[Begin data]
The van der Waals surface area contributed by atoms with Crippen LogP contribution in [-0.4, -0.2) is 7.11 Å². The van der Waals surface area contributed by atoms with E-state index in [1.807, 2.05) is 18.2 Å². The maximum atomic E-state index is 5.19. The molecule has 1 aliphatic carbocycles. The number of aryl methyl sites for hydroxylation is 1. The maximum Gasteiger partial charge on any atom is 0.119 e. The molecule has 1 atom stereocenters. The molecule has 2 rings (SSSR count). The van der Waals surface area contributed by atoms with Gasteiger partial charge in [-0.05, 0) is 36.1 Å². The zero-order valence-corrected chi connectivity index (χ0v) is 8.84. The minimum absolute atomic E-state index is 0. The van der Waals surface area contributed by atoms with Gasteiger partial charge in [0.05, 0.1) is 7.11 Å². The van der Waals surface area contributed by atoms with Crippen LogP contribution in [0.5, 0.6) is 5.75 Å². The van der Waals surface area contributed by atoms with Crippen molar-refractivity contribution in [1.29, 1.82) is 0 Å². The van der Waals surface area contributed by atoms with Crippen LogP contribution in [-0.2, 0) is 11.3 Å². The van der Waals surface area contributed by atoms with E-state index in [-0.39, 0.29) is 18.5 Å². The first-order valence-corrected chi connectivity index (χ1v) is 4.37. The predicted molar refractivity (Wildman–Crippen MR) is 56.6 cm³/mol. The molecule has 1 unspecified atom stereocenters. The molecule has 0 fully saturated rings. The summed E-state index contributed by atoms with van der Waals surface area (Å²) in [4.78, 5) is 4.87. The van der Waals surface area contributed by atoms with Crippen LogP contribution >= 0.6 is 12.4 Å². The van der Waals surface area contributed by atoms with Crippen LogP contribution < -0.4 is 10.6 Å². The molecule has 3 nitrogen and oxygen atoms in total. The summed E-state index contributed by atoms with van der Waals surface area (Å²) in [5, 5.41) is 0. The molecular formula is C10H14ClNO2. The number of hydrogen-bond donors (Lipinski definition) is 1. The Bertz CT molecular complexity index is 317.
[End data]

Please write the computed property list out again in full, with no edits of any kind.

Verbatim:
The van der Waals surface area contributed by atoms with Crippen LogP contribution in [-0.4, -0.2) is 7.11 Å². The van der Waals surface area contributed by atoms with E-state index in [1.807, 2.05) is 18.2 Å². The maximum atomic E-state index is 5.19. The molecule has 1 aliphatic carbocycles. The number of aryl methyl sites for hydroxylation is 1. The maximum Gasteiger partial charge on any atom is 0.119 e. The molecule has 1 atom stereocenters. The molecule has 2 rings (SSSR count). The van der Waals surface area contributed by atoms with Gasteiger partial charge in [-0.05, 0) is 36.1 Å². The zero-order valence-corrected chi connectivity index (χ0v) is 8.84. The minimum absolute atomic E-state index is 0. The van der Waals surface area contributed by atoms with Gasteiger partial charge in [0.05, 0.1) is 7.11 Å². The van der Waals surface area contributed by atoms with Crippen LogP contribution in [0.5, 0.6) is 5.75 Å². The van der Waals surface area contributed by atoms with Crippen molar-refractivity contribution in [1.29, 1.82) is 0 Å². The van der Waals surface area contributed by atoms with Crippen LogP contribution in [-0.2, 0) is 11.3 Å². The van der Waals surface area contributed by atoms with E-state index in [-0.39, 0.29) is 18.5 Å². The first-order valence-corrected chi connectivity index (χ1v) is 4.37. The predicted molar refractivity (Wildman–Crippen MR) is 56.6 cm³/mol. The molecule has 1 unspecified atom stereocenters. The molecule has 0 fully saturated rings. The summed E-state index contributed by atoms with van der Waals surface area (Å²) in [4.78, 5) is 4.87. The van der Waals surface area contributed by atoms with Crippen LogP contribution >= 0.6 is 12.4 Å². The van der Waals surface area contributed by atoms with Crippen LogP contribution < -0.4 is 10.6 Å². The molecule has 3 nitrogen and oxygen atoms in total. The summed E-state index contributed by atoms with van der Waals surface area (Å²) in [5, 5.41) is 0. The molecular formula is C10H14ClNO2. The number of hydrogen-bond donors (Lipinski definition) is 1. The Bertz CT molecular complexity index is 317.